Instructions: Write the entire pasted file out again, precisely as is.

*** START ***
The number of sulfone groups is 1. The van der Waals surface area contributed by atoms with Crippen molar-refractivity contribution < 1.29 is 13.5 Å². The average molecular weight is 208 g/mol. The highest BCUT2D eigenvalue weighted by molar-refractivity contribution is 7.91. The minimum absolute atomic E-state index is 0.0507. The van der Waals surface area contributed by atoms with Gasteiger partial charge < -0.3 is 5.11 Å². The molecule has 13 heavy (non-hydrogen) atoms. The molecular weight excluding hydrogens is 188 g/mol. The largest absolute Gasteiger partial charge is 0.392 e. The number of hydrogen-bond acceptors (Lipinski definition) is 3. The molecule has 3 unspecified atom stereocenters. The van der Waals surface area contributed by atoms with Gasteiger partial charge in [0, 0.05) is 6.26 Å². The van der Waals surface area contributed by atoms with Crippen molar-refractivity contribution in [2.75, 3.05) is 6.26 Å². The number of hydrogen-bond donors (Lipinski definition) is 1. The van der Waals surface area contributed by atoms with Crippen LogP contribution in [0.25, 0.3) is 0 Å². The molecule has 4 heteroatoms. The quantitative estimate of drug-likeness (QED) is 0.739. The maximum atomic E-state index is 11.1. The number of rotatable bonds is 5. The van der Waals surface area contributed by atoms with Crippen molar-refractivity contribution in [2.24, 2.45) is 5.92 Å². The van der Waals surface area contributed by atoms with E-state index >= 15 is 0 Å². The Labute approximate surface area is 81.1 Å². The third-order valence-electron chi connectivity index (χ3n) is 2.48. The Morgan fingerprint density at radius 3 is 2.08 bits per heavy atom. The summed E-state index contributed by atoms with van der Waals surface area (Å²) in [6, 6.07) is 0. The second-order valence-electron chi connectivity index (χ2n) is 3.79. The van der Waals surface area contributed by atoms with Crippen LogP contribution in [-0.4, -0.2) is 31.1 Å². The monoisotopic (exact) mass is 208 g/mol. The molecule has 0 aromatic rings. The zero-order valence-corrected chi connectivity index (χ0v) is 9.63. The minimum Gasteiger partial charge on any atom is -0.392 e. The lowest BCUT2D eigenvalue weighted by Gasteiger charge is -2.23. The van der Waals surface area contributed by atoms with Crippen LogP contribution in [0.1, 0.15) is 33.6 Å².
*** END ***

The number of sulfone groups is 1. The van der Waals surface area contributed by atoms with Crippen molar-refractivity contribution < 1.29 is 13.5 Å². The average molecular weight is 208 g/mol. The highest BCUT2D eigenvalue weighted by molar-refractivity contribution is 7.91. The minimum absolute atomic E-state index is 0.0507. The van der Waals surface area contributed by atoms with Gasteiger partial charge < -0.3 is 5.11 Å². The molecule has 13 heavy (non-hydrogen) atoms. The molecular weight excluding hydrogens is 188 g/mol. The largest absolute Gasteiger partial charge is 0.392 e. The number of hydrogen-bond acceptors (Lipinski definition) is 3. The molecule has 3 unspecified atom stereocenters. The van der Waals surface area contributed by atoms with Gasteiger partial charge in [0, 0.05) is 6.26 Å². The van der Waals surface area contributed by atoms with Crippen molar-refractivity contribution in [2.75, 3.05) is 6.26 Å². The number of hydrogen-bond donors (Lipinski definition) is 1. The van der Waals surface area contributed by atoms with Crippen LogP contribution in [0.25, 0.3) is 0 Å². The molecule has 4 heteroatoms. The quantitative estimate of drug-likeness (QED) is 0.739. The maximum atomic E-state index is 11.1. The number of rotatable bonds is 5. The van der Waals surface area contributed by atoms with Crippen molar-refractivity contribution in [2.24, 2.45) is 5.92 Å². The van der Waals surface area contributed by atoms with E-state index >= 15 is 0 Å². The Labute approximate surface area is 81.1 Å². The third-order valence-electron chi connectivity index (χ3n) is 2.48. The Morgan fingerprint density at radius 3 is 2.08 bits per heavy atom. The summed E-state index contributed by atoms with van der Waals surface area (Å²) in [6, 6.07) is 0. The second-order valence-electron chi connectivity index (χ2n) is 3.79. The van der Waals surface area contributed by atoms with Crippen LogP contribution in [-0.4, -0.2) is 31.1 Å². The monoisotopic (exact) mass is 208 g/mol. The molecule has 0 aromatic rings. The zero-order valence-corrected chi connectivity index (χ0v) is 9.63. The minimum Gasteiger partial charge on any atom is -0.392 e. The lowest BCUT2D eigenvalue weighted by Gasteiger charge is -2.23. The van der Waals surface area contributed by atoms with Crippen LogP contribution in [0.1, 0.15) is 33.6 Å².